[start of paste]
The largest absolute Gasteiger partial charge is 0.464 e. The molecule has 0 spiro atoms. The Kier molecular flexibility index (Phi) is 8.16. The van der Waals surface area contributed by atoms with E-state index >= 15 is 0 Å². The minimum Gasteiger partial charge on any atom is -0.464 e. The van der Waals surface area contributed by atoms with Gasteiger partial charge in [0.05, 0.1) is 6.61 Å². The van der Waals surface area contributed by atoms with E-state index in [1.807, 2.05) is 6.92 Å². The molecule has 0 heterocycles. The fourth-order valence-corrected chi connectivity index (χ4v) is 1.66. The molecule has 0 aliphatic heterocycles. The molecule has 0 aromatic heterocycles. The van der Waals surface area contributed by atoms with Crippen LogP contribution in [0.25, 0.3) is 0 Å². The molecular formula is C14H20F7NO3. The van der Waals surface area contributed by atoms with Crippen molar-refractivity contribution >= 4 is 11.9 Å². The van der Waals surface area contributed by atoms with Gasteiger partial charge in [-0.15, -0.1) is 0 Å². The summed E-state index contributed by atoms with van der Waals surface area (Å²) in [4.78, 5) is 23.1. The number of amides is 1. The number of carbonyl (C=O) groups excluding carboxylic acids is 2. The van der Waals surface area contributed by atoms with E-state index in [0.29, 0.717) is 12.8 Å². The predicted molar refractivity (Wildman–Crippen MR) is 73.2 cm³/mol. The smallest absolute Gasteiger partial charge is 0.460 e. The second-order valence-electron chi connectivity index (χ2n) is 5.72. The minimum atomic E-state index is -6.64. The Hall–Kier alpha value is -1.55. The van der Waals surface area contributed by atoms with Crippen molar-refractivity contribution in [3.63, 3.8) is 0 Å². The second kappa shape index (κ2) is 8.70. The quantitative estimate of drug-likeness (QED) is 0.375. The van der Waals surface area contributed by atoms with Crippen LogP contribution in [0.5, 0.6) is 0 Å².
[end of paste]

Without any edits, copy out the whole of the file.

The largest absolute Gasteiger partial charge is 0.464 e. The molecule has 0 spiro atoms. The Kier molecular flexibility index (Phi) is 8.16. The van der Waals surface area contributed by atoms with E-state index >= 15 is 0 Å². The minimum Gasteiger partial charge on any atom is -0.464 e. The van der Waals surface area contributed by atoms with Gasteiger partial charge in [0.05, 0.1) is 6.61 Å². The van der Waals surface area contributed by atoms with E-state index in [1.807, 2.05) is 6.92 Å². The molecule has 0 heterocycles. The fourth-order valence-corrected chi connectivity index (χ4v) is 1.66. The molecule has 0 aliphatic heterocycles. The molecule has 0 aromatic heterocycles. The van der Waals surface area contributed by atoms with Crippen LogP contribution in [0.25, 0.3) is 0 Å². The molecular formula is C14H20F7NO3. The van der Waals surface area contributed by atoms with Crippen molar-refractivity contribution >= 4 is 11.9 Å². The van der Waals surface area contributed by atoms with Gasteiger partial charge in [-0.15, -0.1) is 0 Å². The summed E-state index contributed by atoms with van der Waals surface area (Å²) in [4.78, 5) is 23.1. The number of amides is 1. The number of carbonyl (C=O) groups excluding carboxylic acids is 2. The van der Waals surface area contributed by atoms with E-state index in [0.29, 0.717) is 12.8 Å². The predicted molar refractivity (Wildman–Crippen MR) is 73.2 cm³/mol. The smallest absolute Gasteiger partial charge is 0.460 e. The second-order valence-electron chi connectivity index (χ2n) is 5.72. The minimum atomic E-state index is -6.64. The Hall–Kier alpha value is -1.55. The van der Waals surface area contributed by atoms with Crippen molar-refractivity contribution in [3.63, 3.8) is 0 Å². The second kappa shape index (κ2) is 8.70. The quantitative estimate of drug-likeness (QED) is 0.375. The van der Waals surface area contributed by atoms with Crippen LogP contribution in [0.5, 0.6) is 0 Å².